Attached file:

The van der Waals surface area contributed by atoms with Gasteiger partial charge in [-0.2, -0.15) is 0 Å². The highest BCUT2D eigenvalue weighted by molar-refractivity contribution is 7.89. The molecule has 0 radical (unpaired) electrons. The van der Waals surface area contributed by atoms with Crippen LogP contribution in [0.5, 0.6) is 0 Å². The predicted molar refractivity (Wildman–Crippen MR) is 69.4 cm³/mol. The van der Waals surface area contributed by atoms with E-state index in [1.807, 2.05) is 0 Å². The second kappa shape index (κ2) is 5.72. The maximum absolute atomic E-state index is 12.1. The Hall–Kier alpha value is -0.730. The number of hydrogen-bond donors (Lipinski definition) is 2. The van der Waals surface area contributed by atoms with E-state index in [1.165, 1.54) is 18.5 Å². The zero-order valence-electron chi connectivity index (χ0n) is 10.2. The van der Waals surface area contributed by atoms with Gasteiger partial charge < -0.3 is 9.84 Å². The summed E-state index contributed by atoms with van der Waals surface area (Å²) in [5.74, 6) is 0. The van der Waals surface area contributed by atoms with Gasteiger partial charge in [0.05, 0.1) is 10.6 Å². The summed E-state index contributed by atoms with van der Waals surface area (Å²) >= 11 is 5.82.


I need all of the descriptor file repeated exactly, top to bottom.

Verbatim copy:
The van der Waals surface area contributed by atoms with Gasteiger partial charge in [-0.2, -0.15) is 0 Å². The highest BCUT2D eigenvalue weighted by molar-refractivity contribution is 7.89. The molecule has 0 radical (unpaired) electrons. The van der Waals surface area contributed by atoms with Crippen LogP contribution in [0.5, 0.6) is 0 Å². The predicted molar refractivity (Wildman–Crippen MR) is 69.4 cm³/mol. The van der Waals surface area contributed by atoms with E-state index in [1.807, 2.05) is 0 Å². The second kappa shape index (κ2) is 5.72. The maximum absolute atomic E-state index is 12.1. The Hall–Kier alpha value is -0.730. The number of hydrogen-bond donors (Lipinski definition) is 2. The van der Waals surface area contributed by atoms with E-state index in [1.165, 1.54) is 18.5 Å². The zero-order valence-electron chi connectivity index (χ0n) is 10.2. The van der Waals surface area contributed by atoms with Gasteiger partial charge < -0.3 is 9.84 Å². The summed E-state index contributed by atoms with van der Waals surface area (Å²) in [5.74, 6) is 0. The van der Waals surface area contributed by atoms with Gasteiger partial charge in [0.05, 0.1) is 10.6 Å². The summed E-state index contributed by atoms with van der Waals surface area (Å²) >= 11 is 5.82.